Increased Serum Cholesterol Esterification Rates Predict Coronary Heart Disease and Sudden Death in a General Population
Objective—Lecithin:cholesterol acyltransferase (LCAT) is thought to be important in reverse cholesterol transport. However, its association with coronary heart disease (CHD) and sudden death is controversial.
Approach and Results—We prospectively studied 1927 individuals from the general population. Serum concentrations of apolipoprotein A-I, A-II, B, C-II, C-III, E, and LCAT activity measured as a serum cholesterol esterification rate were evaluated. We documented 61 events of CHD and sudden death during 10.9 years of follow-up. After adjustment for age and sex, LCAT activity was significantly associated with the risk of CHD and sudden death (hazard ratio, 3.02; 95% confidence interval, 1.49−6.12; P=0.002). In multivariate analysis adjusted for age, sex, current smoking status, history of diabetes mellitus, body mass index, systolic blood pressure, serum total cholesterol, and serum high-density lipoprotein cholesterol concentrations, the hazard ratio of LCAT activity for the risk of CHD and sudden death remained significant (hazard ratio, 3.07; 95% confidence interval, 1.35−7.01; P=0.008). However, when it was analyzed for men and women separately, this association remained significant only in women.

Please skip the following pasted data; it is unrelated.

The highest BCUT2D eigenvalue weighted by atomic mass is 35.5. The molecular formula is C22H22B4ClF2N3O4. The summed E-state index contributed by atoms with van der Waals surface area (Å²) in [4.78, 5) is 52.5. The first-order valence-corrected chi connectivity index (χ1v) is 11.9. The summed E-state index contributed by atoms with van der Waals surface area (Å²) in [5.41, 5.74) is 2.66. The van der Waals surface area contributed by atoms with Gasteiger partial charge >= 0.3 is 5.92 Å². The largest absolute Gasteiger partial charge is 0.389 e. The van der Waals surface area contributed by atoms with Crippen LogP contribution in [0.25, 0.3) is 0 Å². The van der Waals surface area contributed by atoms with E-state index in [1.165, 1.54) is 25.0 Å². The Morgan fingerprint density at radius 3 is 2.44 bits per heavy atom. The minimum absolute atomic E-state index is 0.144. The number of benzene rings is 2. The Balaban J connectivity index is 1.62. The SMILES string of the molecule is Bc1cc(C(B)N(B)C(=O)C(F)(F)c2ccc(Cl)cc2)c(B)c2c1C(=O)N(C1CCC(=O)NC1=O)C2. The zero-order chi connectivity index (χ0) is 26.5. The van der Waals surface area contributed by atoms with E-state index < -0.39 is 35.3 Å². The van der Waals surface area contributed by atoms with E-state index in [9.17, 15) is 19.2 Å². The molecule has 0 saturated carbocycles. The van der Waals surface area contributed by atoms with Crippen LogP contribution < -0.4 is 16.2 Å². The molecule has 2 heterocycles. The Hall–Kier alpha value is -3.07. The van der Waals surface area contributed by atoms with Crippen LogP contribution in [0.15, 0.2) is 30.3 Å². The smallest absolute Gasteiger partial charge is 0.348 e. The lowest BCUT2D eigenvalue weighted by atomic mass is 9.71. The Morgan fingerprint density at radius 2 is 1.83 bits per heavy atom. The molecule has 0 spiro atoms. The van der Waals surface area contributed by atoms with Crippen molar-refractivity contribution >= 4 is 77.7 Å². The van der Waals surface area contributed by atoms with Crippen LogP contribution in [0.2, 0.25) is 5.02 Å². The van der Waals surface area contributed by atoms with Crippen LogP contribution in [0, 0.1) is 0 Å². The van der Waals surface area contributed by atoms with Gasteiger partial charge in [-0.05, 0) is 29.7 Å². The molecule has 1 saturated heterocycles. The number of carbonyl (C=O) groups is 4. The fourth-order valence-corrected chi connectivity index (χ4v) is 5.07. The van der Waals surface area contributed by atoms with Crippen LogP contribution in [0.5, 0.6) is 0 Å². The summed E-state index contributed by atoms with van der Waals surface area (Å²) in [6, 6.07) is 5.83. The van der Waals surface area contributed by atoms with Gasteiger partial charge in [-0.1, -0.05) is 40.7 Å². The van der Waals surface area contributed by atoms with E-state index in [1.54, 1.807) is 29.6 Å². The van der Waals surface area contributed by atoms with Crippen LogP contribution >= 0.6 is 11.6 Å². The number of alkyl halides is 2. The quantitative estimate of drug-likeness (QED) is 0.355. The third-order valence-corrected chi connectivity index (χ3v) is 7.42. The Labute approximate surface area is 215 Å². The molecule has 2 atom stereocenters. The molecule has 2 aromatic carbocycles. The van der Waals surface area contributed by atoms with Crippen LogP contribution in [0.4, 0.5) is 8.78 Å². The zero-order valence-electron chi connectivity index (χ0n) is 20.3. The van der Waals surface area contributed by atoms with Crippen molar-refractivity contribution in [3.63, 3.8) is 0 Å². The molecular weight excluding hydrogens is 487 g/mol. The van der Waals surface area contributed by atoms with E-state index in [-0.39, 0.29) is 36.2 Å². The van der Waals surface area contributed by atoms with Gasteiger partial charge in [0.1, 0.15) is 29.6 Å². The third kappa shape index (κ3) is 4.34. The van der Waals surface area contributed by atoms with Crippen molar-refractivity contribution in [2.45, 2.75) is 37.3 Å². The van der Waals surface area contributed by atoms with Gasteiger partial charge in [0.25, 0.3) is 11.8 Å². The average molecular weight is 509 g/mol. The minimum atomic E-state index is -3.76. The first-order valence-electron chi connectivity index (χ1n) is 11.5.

Conclusion—Increased LCAT activity measured as a serum cholesterol esterification rate was a risk for CHD and sudden death in a Japanese general population.
- Received June 27, 2012.
- Accepted February 8, 2013.
- © 2013 American Heart Association, Inc.